by James Brumley | May 23, 2013 2:36 pm
The official reports are in. The nation’s biggest hedge funds recently disclosed their first-quarter buys and sells, as required by the SEC.
Of course, investors as well as the media have scoured the filings up and down, looking to glean one or two hot trading ideas. And why not? After all, these guys are professional stock-pickers. Surely, copying one or two of their best picks would be a great way to find a winner.
Well, maybe. Just because hedge fund managers get paid to pick ’em doesn’t always mean they bet on the right companies. Here’s a closer look at four of last quarter’s most questionable hedge fund investments:
How can you go wrong with the world’s largest retailer? For that matter, how can you doubt the stock-picking prowess of Warren Buffett’s Berkshire Hathaway (BRK.B)?
Yet, there it is. The $85 billion fund owns nearly $4 billion worth of Walmart (WMT) after Q1’s addition of 1.7 million shares, making it Berkshire’s sixth-largest holding.
On the surface, Walmart seems like the quintessential Buffett/Berkshire pick. It’s an easy-to-understand business, it has been in business for decades, and the trailing ROE of 23.6% is more than adequate. But WMT might finally be failing to meet another of the Oracle’s important rules. Because customer service and merchandise management have been handled so badly, the company might well no longer have favorable long-term prospects.
That’s not to say Walmart’s going anywhere. But Walmart’s foot traffic actually fell in the fourth quarter of last year. It wasn’t by much, but all big trends start as small ones. And we just found out that first-quarter revenues and profits came in under the bar.
In this case, it’s likely a sign that customers are fed up enough with empty shelves and poor service to actually alter their shopping habits.
Although Fairholme Capital has made good money with its 19.5 million shares of Sears Holdings (SHLD) — about a tenth of which were added in the first quarter — it’s still an ill-advised bet.
Sooner or later (probably sooner), the market’s going to figure out that hedge fund manager and Sears biggest shareholder Eddie Lampert has no business acting as the CEO of the retailer. He simply doesn’t get it, thinking consumers behave rationally, and treating the art of retail like it’s a science.
Shares of Transocean (RIG) were scooped up by two different funds … Icahn Associates and Appaloosa Management. Both already had positions in the oil and gas explorer, but felt the need to add more. But why?
To give credit where it’s due, a bunch of Transocean’s drilling rigs have renewed their leases at rates higher than the recently-ended contracts were yielding. The problem is, day-rates on rigs are likely to slide again in the foreseeable future, as a great deal of capacity — globally — is close to becoming available.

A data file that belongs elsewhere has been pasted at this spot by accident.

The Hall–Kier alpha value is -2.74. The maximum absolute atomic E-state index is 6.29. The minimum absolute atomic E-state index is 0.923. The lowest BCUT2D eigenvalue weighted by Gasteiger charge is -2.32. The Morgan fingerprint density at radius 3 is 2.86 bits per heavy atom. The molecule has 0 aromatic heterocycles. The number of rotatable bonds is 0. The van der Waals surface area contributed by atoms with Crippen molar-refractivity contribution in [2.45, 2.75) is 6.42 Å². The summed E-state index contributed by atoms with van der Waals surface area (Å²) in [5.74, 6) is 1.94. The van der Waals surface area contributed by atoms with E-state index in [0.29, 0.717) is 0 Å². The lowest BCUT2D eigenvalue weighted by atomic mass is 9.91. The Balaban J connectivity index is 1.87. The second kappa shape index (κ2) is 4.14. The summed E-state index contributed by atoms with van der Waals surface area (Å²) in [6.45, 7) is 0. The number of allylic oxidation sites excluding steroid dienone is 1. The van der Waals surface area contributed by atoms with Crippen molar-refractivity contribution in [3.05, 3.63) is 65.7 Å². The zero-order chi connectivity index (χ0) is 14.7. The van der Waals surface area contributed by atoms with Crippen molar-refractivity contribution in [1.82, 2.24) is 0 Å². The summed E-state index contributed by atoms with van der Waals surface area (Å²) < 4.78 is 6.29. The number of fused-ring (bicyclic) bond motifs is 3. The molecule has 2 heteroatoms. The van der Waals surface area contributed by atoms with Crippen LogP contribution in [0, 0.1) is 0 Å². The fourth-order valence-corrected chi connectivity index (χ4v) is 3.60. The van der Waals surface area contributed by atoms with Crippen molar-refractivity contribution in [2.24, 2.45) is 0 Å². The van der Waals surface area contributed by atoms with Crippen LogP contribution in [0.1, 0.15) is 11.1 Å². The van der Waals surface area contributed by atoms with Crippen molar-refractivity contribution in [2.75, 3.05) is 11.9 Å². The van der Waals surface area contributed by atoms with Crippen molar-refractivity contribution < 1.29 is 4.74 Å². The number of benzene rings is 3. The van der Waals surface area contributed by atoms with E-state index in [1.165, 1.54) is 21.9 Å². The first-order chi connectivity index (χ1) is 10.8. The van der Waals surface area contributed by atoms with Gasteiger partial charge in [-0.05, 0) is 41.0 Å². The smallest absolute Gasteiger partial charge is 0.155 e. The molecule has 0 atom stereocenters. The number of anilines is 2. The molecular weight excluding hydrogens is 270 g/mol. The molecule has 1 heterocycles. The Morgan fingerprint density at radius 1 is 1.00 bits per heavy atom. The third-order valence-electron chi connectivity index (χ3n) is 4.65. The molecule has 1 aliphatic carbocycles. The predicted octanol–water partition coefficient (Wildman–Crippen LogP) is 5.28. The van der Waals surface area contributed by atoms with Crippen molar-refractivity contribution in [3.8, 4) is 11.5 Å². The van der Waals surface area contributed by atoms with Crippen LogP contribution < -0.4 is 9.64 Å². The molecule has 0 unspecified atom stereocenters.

Meanwhile, the state of Texas has filed a lawsuit against BP and Transocean over the 2010 oil spill in the Gulf of Mexico. That could mean up to a $350 million fine payable between the two companies, and the case is fairly damning. Even if Texas doesn’t prevail, court cases can nag a company to its knees. Throw in the fact that Carl Icahn is now Chairman of the Board, and there’s more than enough disruption to accelerate the downtrend that RIG started this week.
As if SAC Capital doesn’t have enough to worry about right now, its $235 million position in Amazon (AMZN) — the fund’s second-biggest holding — is suspiciously weakening while the rest of the market has rallied to new highs.
Yes, this is the same SAC Capital that’s been implicated in an insider trading investigation of nine current or former employees, four of which have already plead guilty.
That’s an academic detail as far as the portfolio is concerned, though. Investors with money being managed by SAC might want to contemplate the fact that Amazon is no longer getting the huge berth the market had been giving it when the promise of future growth was enough to make a frothy P/E irrelevant.
Truth be told, the market tolerated swelling capital expenditures from Amazon for more than a decade, largely because the top and bottom lines were increasing the whole time. After two years of shrinking income though, traders are understandably starting to wonder if AMZN is out of opportunities to simply buy growth and produce a positive ROI.
Fans and followers will point out that Amazon is projected to grow per-share income from 2012’s 9-cent loss to a gain of $1.32 this year and $3.31 next year. But that presumes the company won’t find a new project to justify a huge capex next year. If it actually does cut back on capital spending, it would be the first time in more than ten years. (Though it rarely actually planned on spending more in a subsequent year — the spending seems to just happen anyway.) So why would we expect 2014 to be any different? Besides, Amazon has missed as often as it has hit earnings targets for the past couple of years. Dependability is too low to gamble on it.
As of this writing, James Brumley did not hold a position in any of the aforementioned securities.
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